Australia to eliminate ethanol subsidy

By Erin Voegele | May 29, 2014

The government of Australia has announced plans to eliminate its ethanol production subsidy. The Biofuels Association of Australia called the decision deeply disappointing and stressed the move will negatively impact future biofuel investments in the country.

The government’s decision to scrap the ethanol subsidy was made in its 2015-15 budget announcement. According to documentation released by the Australian government, it will cease the Ethanol Production Grants Program on June 30, 2015. According to information contained in the budget documents, the fuel excise on domestically produced ethanol will be reduced to zero starting on July 1, 2015, and increased by 2.5 cents per liter each year for the following five years until it reaches 12.5 cents per liter. The excise equivalent customs duty for ethanol will be retained at 38.143 cents per liter. Information published as part of the 2014-15 budget indicates the cessation of the Ethanol Production Grants Program will save the government an estimated $120 million over the next six years.  http://www.budget.gov.au/2014-15/content/bp2/html/bp2_expense-17.htm

According to information published by the Australian Department of Industry, the Ethanol Production Grants Program aimed to support the production and deployment of ethanol. The program provides full excise reimbursement to ethanol producers at a rate of 38.143 cents per liter for ethanol produced and supplied for transport use in Australia. The fuel must be produced with locally derived feedstocks.

The budget announcement also targets biodiesel. The government said it would achieve a net savings of $156 million over the next four years by reducing rants made under the Cleaner Fuels Grant Scheme to zero and reducing the excise of biodiesel to zero starting on July 1, 2015. Beginning on July 1, 2016, the excise rate for biodiesel will be increased annually for five years until it reaches 50 percent of the energy content equivalent tax rate. According to government documentation, the excise equivalent customs duty for imported biodiesel will continue to be taxed at the full energy content equivalent tax rate.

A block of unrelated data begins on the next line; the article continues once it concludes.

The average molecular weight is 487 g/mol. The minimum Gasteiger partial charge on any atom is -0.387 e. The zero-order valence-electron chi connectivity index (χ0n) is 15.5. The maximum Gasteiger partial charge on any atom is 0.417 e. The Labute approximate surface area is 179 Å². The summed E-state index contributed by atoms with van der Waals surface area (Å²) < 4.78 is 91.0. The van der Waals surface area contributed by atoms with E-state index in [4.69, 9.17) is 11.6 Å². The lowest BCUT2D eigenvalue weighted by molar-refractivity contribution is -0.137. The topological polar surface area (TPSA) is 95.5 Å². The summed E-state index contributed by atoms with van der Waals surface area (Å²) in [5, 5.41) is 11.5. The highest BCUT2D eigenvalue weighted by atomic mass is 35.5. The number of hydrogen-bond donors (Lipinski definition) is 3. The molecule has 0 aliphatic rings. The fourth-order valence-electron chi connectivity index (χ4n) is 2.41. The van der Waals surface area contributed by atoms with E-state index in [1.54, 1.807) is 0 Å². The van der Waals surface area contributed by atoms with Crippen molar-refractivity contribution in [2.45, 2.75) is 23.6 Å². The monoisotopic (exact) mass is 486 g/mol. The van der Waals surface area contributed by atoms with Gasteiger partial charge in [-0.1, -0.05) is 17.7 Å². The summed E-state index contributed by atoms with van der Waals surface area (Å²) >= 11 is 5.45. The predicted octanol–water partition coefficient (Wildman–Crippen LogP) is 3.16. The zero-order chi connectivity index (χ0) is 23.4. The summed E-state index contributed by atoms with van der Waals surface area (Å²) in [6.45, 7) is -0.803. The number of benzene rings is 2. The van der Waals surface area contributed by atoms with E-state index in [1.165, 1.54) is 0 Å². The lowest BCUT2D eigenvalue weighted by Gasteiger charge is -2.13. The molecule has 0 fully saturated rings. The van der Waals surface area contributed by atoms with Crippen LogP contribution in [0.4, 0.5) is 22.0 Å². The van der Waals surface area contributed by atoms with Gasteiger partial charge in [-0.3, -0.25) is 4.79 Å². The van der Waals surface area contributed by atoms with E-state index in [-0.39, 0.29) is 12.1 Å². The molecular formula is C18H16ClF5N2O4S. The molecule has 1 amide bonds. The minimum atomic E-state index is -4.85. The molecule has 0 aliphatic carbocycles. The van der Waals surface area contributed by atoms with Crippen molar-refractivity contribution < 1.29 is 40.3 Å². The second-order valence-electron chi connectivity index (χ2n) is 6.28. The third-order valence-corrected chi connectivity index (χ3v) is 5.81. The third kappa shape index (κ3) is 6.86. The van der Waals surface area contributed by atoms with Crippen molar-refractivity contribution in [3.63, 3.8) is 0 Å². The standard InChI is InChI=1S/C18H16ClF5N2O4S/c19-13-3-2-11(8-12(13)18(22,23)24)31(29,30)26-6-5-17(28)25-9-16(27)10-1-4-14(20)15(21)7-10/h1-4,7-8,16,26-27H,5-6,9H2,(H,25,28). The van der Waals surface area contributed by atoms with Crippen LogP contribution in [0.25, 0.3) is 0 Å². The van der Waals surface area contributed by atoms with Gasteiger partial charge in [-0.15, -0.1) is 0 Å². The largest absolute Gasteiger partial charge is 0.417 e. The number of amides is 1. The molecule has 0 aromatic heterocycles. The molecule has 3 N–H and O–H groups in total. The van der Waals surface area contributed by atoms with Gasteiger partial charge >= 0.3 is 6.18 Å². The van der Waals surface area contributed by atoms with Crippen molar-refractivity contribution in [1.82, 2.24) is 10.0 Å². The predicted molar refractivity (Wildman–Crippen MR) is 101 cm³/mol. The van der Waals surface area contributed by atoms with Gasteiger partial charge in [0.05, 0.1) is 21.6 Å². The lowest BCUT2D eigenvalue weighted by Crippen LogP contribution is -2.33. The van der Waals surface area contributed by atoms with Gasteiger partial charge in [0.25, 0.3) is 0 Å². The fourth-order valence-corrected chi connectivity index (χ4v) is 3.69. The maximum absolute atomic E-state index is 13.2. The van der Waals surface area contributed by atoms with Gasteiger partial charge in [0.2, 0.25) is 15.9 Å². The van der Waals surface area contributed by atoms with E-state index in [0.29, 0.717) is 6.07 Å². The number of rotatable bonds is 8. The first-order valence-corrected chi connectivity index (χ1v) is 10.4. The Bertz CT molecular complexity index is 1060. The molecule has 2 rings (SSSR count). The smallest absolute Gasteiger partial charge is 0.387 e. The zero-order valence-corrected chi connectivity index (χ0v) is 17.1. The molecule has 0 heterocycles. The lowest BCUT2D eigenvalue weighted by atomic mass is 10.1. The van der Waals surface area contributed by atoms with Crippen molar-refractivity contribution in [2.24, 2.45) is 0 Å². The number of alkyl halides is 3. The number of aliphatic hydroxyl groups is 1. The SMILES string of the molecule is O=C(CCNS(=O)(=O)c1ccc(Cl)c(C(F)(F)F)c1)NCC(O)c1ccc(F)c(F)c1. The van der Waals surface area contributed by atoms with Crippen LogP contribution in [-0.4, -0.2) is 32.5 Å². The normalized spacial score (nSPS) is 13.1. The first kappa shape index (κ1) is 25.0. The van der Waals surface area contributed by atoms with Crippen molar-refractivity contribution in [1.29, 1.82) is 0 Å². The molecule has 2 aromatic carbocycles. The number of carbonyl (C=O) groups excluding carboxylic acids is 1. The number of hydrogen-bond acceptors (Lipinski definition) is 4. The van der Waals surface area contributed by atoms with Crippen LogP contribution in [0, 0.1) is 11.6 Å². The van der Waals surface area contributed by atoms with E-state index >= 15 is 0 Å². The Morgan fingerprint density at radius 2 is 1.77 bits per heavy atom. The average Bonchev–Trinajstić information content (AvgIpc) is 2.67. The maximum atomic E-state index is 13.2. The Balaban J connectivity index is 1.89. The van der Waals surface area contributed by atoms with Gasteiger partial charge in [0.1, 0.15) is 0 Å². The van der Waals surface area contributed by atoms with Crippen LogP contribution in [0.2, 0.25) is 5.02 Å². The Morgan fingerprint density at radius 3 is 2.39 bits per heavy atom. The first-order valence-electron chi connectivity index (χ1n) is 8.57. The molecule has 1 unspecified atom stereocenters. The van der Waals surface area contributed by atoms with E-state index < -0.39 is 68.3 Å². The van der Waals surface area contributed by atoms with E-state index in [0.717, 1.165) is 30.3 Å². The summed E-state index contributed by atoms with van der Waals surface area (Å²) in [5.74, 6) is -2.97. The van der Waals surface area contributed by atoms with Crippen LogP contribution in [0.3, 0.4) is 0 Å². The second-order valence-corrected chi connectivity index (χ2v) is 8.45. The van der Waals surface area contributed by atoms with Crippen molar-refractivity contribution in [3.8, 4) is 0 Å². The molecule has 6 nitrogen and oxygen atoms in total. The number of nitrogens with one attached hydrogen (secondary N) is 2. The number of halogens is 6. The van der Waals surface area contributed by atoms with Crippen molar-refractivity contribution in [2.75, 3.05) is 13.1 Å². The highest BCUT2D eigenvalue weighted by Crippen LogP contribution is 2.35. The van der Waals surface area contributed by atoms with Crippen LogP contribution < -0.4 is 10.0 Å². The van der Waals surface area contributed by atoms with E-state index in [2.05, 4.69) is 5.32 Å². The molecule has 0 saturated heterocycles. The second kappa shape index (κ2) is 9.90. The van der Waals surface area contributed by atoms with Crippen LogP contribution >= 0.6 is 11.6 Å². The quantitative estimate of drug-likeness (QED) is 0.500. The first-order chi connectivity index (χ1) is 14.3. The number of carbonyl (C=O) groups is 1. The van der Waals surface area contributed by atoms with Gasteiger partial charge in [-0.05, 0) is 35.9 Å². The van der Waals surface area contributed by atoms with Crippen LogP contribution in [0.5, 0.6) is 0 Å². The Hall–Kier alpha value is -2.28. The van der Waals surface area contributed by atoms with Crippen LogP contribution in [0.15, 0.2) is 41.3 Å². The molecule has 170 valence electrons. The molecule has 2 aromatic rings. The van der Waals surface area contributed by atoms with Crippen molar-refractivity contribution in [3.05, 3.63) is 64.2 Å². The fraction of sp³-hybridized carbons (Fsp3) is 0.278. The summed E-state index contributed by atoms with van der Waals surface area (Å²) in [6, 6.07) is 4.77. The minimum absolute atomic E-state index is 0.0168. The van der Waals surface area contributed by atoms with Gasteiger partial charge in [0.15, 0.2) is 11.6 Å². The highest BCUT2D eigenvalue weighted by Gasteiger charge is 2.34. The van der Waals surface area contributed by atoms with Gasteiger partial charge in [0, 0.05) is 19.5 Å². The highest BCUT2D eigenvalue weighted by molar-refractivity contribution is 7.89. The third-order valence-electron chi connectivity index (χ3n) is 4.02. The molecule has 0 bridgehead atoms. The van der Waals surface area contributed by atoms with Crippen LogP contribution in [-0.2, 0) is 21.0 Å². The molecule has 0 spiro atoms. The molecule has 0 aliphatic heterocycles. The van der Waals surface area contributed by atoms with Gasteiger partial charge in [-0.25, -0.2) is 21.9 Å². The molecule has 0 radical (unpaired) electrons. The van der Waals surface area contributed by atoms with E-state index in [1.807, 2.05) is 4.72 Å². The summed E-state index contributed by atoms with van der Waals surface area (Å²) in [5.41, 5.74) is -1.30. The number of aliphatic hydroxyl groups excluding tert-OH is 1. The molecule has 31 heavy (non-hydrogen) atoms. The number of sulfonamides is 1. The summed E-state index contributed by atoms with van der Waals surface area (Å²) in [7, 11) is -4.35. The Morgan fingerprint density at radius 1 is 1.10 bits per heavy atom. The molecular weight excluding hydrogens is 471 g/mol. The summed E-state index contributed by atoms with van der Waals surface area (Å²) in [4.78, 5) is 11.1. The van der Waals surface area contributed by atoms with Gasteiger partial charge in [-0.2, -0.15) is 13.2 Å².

In a statement responding to the government announcement, the BAA said it is most concerned how a complete U-turn on biofuels policy will be interpreted by investors. “In 2011, the labour government proposed an amendment to the Alternative Fuels Act that enshrined biofuels with effective excise free status until 2021,” said the organization in a statement. “This bill was passed with bipartisan support with one of the stated aims to provide the industry with certainty. Obviously, our industry members are very disappointed at the decision, given that since 2011 over $100 [million] has been invested into the industry based on the policies in place. We feel strongly for investors in the renewables sector as Australia has always been seen in the past, as a country of low sovereign risk, this thinking obviously will now change.”

The statement goes on to say that the BAA still believes biofuel represent a genuine opportunity for Australia to diversify its liquid fuel supply. “The BAA recently commissioned a report from Deloitte Access Economics which found that the industry net of subsidies generates over $466 [million] dollars to the economy and leverages over 3,300 jobs. Although the industry is still small, it has strong foundations with our current biofuel players focused on adding value to waste streams and non‐ staple food crops. From this base we have the ability to continue to add value to our agricultural resources and grow new high value regional jobs in an emerging bio‐economy,” said the BAA.

Recent BAA data indicates Australia is currently home to three ethanol plants with a combined 440 million liters of capacity. Feedstocks employed at the facilities include red sorghum, waste starch and molasses.